Space Based Programming

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Presentation of space based programming given at Skills Matter 02 Sep 2009

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Space Based Programming

  1. 1. Space based programming [email_address] @gojkoadzic http://gojko.net
  2. 2. Why should you care? <ul><li>It helps us build applications that: </li></ul><ul><ul><li>can scale out to lots of machines easily </li></ul></ul><ul><ul><li>can grow and shrink dynamically </li></ul></ul><ul><ul><li>have massive throughput </li></ul></ul><ul><ul><li>handle massive amounts of data </li></ul></ul>
  3. 3. So what are spaces? <ul><li>Data spaces are “network attached memory”, allowing us to read, put or take objects </li></ul><ul><li>Space takes care of redundancy, failover, transactions … </li></ul><ul><li>Alternatively, send tasks to the object and let it execute it. </li></ul>
  4. 4. The idea has been around for a while, but somehow has not caught on… however it’s coming back with a bang!
  5. 5. Another language named after a Lovelace
  6. 6. David Gelertner invents Linda in the 80’s <ul><li>Distributed processing based on tuples </li></ul><ul><li>Orthogonal process coordination </li></ul><ul><li>Data coupling rather than process coupling </li></ul>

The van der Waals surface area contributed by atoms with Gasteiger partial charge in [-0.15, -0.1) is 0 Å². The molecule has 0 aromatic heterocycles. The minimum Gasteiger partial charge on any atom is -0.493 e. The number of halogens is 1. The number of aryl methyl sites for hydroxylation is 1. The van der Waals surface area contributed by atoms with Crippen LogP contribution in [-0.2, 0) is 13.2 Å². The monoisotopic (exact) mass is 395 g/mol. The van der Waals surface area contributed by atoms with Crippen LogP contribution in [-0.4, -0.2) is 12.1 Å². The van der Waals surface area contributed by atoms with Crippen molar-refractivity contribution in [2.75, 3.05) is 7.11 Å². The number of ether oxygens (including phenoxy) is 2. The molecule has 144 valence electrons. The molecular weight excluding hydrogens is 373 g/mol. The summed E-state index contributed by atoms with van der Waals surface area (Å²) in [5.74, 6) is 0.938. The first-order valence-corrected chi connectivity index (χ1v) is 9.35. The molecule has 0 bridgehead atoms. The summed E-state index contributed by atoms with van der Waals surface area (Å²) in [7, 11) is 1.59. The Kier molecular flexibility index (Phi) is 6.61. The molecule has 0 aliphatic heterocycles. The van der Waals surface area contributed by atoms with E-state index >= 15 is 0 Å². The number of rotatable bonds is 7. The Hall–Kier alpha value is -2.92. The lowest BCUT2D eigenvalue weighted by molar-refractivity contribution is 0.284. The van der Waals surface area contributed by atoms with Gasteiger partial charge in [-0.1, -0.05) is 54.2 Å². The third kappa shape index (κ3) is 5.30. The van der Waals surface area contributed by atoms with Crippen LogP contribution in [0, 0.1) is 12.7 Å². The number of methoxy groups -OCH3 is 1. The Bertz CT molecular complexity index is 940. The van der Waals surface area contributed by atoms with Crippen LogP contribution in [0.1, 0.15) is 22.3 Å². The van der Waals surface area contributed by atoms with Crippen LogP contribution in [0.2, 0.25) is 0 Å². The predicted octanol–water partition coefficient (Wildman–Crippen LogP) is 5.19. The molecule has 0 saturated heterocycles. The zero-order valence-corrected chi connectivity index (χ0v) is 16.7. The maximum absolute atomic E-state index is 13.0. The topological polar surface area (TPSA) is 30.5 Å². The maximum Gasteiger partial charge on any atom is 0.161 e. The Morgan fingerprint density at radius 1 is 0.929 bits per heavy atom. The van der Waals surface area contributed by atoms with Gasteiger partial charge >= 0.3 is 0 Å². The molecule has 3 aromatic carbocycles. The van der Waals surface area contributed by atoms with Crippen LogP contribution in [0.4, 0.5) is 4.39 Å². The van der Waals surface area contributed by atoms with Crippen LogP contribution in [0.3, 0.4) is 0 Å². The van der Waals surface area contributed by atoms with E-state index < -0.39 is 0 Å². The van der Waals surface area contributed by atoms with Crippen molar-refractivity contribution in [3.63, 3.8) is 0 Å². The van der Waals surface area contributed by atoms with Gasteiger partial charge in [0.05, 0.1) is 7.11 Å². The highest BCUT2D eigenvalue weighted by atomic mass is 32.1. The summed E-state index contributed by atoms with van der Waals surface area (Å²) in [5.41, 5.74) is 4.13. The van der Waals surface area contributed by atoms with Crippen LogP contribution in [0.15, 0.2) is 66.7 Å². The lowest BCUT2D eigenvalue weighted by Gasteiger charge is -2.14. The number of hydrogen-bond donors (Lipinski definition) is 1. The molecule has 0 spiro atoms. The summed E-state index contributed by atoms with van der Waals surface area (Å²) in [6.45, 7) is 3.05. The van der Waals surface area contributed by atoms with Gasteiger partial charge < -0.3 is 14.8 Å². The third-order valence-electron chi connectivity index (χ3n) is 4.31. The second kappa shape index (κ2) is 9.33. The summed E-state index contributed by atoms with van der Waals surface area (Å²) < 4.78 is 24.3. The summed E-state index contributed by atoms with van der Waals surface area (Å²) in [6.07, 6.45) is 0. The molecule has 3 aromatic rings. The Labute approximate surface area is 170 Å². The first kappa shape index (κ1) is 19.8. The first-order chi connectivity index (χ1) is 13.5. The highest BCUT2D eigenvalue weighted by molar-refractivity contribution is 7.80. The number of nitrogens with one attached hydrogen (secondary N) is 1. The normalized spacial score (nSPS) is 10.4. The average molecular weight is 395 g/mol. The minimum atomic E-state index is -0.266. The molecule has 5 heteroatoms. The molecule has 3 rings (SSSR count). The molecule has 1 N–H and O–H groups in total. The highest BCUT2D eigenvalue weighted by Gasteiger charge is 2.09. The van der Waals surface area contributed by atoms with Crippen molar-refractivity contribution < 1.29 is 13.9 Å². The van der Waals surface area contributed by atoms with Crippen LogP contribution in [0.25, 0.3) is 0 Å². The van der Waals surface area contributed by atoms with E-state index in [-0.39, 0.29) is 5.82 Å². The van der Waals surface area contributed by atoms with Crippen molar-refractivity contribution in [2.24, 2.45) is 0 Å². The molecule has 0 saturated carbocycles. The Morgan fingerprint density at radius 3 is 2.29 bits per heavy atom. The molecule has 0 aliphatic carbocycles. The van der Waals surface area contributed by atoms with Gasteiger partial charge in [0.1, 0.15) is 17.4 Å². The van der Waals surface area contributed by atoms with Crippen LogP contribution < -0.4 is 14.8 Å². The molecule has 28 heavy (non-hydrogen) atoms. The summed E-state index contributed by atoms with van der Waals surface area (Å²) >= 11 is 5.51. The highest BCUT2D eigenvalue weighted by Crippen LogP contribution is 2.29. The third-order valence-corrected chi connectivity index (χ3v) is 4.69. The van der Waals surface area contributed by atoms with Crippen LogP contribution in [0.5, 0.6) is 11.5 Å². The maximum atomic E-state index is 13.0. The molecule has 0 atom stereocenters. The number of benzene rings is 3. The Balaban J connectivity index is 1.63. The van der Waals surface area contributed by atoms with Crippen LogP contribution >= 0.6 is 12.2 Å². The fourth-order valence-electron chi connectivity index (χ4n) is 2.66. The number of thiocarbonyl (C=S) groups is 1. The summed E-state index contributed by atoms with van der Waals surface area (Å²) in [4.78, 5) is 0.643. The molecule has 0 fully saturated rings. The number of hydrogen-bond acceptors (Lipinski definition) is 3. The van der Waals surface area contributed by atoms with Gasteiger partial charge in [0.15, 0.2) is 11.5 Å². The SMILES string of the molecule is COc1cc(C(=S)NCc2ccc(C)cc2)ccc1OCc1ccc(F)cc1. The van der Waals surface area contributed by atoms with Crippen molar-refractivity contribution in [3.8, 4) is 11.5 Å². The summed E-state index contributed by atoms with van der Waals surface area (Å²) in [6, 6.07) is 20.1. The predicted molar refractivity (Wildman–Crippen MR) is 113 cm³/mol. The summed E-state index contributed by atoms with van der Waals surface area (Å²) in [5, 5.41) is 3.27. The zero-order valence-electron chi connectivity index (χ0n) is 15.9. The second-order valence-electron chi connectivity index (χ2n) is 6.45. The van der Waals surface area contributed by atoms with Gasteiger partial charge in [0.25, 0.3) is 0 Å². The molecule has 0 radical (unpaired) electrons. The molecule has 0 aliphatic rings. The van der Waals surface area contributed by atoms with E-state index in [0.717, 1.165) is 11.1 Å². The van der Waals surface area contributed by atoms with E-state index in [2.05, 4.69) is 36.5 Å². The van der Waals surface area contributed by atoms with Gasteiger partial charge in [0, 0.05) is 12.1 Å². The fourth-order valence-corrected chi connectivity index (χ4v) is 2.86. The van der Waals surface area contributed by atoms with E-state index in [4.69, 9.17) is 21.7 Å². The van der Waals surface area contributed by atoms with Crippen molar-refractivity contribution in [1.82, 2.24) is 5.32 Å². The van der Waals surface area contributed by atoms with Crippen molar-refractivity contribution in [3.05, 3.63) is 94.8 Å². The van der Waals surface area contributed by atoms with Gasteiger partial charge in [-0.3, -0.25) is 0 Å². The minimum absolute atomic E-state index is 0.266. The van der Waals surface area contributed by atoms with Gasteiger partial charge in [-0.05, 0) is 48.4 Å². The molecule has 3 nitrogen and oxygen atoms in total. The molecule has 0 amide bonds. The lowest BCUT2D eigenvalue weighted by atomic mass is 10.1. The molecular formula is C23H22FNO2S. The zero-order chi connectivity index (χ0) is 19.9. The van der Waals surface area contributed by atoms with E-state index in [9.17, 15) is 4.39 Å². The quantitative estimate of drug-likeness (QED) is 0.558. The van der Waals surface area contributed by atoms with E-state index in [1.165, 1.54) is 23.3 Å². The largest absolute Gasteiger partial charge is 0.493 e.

7. 7. Sun Jini in the 90’s <ul><li>Evolvable architectures, autodiscovery and lots of other flux capacitors nobody needed or knew how to use at the time… </li></ul>
  8. 8. Grid computing in 00's
  9. 9. Great for computations, but what about transaction processing?
  10. 10. Space-based systems will be key for cloud scalability
  11. 11. Products <ul><li>http://coherence.oracle.com </li></ul><ul><li>http://www.gigaspaces.com </li></ul><ul><li>http://virtuoso.openlinksw.com/ </li></ul><ul><li>http://www.almaden.ibm.com/cs/TSpaces/ </li></ul><ul><li>http://www.jboss.org/infinispan </li></ul>
  12. 12. Command Pattern (GOF)‏ <ul><li>“ is a design pattern in which an object is used to represent and encapsulate all the information needed to call a method at a later time”... (wikipedia)‏ </li></ul>
  13. 13. You need a recipient, probably an entity by ID
  14. 14. You need a “recipient”, probably an entity by ID A “command” with all the information required to run it
  15. 15. You need a “recipient”, probably an entity by ID A “command” with all the information required to run it And an “invoker” to do the job
  16. 16. And the command gets executed...
  17. 17. So what does it have to do with spaces? <ul><li>“ ...makes it easier to construct general components that need to delegate, sequence or execute method calls” (also wikipedia) </li></ul>
  18. 18. You can use many invokers
  19. 19. And do loads of work in parallel
  20. 20. And you can do something more productive with your time...
  21. 21. So what does that have to do with spaces? <ul><li>Space is where recipients reside and where you send commands </li></ul><ul><li>Lots of different processors run in the space, but from the outside appear as a single “mind” </li></ul><ul><li>This scales really well and it is virtually indestructible.... </li></ul>
  22. 22. Space: all your objects
  23. 23. Processing units (=partitions)‏
  24. 24. GigaSpace data objects [SpaceClass] public class Message { [SpaceID(AutoGenerate=true)] public String MessageId {get; set;} [SpaceRouting] public String MessageType{ get; set;} ... }